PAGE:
Acupuncture Theory

by Jennifer Gawne

The theory behind acupuncture is at once complex and rich in detail, yet really quite easy to grasp. The following will outline the basics of acupuncture theory and provide a springboard for further investigation into the depths of Chinese medical theory. Most basically, Meridians or energetic lay lines, have been mapped throughout the human body. These meridians flow within the body and not on the surface. Each meridian exists in a corresponding pair and has many acupuncture points along its path. The meridian system consists of twelve main channels. Each channel or meridian has many specific, recognized acupuncture points. Although the meridians themselves are not thought of as physically identifiable, their existence is proved by observation of the effect of stimulating various pressure points. The theory and practice of acupuncture developed hand in hand as practitioners observed the effects of different kinds of needling in different specific areas of the body. The meridian system can be thought of as an energetic distribution network that in itself tends toward an energetic manifestation. Many charts and graphs exist that show the meridian pathways of the body. Another feature that is always present on a meridian chart of the human body is the specific points that are marked upon the individual channel or meridian. These specific points are known as acupoints. Some channels appear to have many points distributed along them, some have fewer; some points are grouped closely together and others more distantly. These acupoints along the meridian channels can be thought of as access points to the flow of qi, or energy, in the body. The idea of Qi flow in the body could be thought of as a river. A river has a source and it follows its course ultimately toward the ocean. As the river flows it will vary from shallow to deep, quick flowing to slow flowing, while always following the most ‘natural’ path. If we use this analogy of a river, we can think about a whirlpool in that river and consider how the whirlpool effect draws everything down into the heart of the river. This whirlpool is a vortex that gives access to the depth of the river at this point. We can consider acupuncture points as ‘energy vortices’ that draw Qi into or out of the body’s energy flow and provide access points at which the Qi flow of the body can be directly influenced from the outside. Simple pressure on a specific point or ‘energy vortex’ will produce changes in the energy system, with consequent physical effects. This provides the basis for simple acupressure treatment. We do this simple acupressure technique naturally when we rub our temples when we have a headache or massage our lower back when it aches. Acupuncture simply takes this a stage further. In acupuncture, fine needles are inserted into the patient’s body as a series of appropriately selected acupoints. The effect of the needling is expected to cause changes in the pattern of the patient’s energy system with the result being beneficial changes at the physical level. It is thought likely that the practitioner’s own energy system is also a factor in the process, the needle becoming an extension of that energy system. Many conditions can be cured or at least improved by acupuncture administered by a qualified and experienced practitioner. A distal point (farthest from the site of the symptoms) is usually needled, as well as local points. A course of treatment is generally required, although results of a single treatment may sometimes be immediate and dramatic. Acupuncture theory includes a system of differentiating disease patterns and the level of the problem in the body. If the client is suffering a lot of pain problems on the exterior of the body and/or an acute condition then the problem is considered a channel problem (meaning more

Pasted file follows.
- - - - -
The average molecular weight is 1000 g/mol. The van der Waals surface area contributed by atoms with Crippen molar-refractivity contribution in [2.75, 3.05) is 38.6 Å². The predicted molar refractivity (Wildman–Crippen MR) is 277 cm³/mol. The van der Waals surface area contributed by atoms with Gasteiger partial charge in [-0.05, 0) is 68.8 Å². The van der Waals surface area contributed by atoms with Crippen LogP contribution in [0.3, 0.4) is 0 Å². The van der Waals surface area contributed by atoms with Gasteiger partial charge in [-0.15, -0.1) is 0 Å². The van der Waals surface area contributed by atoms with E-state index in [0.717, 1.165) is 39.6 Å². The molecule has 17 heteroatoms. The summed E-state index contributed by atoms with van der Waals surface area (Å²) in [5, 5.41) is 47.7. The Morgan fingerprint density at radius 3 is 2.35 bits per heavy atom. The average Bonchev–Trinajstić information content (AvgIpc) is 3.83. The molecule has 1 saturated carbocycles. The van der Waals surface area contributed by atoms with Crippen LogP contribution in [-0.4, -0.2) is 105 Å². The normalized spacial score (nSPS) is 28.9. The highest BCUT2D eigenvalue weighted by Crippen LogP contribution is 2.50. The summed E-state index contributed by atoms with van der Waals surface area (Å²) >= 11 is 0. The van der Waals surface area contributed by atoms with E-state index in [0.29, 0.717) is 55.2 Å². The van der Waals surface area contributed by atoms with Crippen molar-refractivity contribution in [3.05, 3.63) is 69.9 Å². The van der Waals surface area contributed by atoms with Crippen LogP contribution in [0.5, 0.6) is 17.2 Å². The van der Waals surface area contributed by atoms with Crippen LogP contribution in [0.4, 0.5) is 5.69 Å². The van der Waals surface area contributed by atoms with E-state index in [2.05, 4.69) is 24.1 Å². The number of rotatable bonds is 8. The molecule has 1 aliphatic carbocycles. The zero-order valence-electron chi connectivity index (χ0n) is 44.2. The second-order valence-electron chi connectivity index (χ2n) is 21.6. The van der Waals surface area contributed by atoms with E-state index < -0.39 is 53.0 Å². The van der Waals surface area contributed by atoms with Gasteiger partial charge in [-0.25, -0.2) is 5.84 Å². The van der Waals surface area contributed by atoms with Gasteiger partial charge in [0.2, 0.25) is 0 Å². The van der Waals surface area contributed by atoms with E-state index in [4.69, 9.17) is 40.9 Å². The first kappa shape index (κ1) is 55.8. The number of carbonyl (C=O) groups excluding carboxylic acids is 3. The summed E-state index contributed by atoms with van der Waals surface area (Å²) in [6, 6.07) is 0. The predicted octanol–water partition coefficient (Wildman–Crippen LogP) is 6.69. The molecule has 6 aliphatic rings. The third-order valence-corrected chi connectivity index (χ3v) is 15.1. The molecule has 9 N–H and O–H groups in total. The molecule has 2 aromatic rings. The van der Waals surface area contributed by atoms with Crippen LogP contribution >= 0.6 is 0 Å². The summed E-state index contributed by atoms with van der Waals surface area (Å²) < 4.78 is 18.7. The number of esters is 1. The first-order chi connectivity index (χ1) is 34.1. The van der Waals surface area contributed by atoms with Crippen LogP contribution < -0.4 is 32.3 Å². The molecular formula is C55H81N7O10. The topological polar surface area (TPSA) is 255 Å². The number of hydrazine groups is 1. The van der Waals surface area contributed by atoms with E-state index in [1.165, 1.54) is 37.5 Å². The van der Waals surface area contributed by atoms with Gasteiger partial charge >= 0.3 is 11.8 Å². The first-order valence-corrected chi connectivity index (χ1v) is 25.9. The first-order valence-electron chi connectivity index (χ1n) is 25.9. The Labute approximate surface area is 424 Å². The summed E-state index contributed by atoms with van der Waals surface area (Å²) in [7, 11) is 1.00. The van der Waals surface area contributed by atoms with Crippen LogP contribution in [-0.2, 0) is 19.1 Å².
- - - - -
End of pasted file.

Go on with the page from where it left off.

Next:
superficial). Acupuncture at this level moves stuck qi, clears stagnation and expels external pathogenic factors. Local and distal points may be used and the results are often seen quickly. If the client is suffering more chronic and long term problems, then the condition is considered to be an organ or Zang fu disharmony. The situation may be one of excess or deficient energy, or perhaps both, and the points selected will be dictated by the situation and the organs effected. A combination of both channel problems and organ disharmony can also be treated at one time but priorities must be set. Excess conditions are usually treated before a deficiency condition and problems of a dual or complex nature are often treated with other modalities as well as acupuncture, such as herbal medicine or tui na massage.

Jennifer Gawne is a Registered TCM Herbalist & Instructor at the Academy of Classical Oriental Sciences in beautiful Nelson, British Columbia. ACOS is a Traditional Chinese Medicine and Acupuncture School offering 3, 4 and 5 year fully-accredited diploma programs.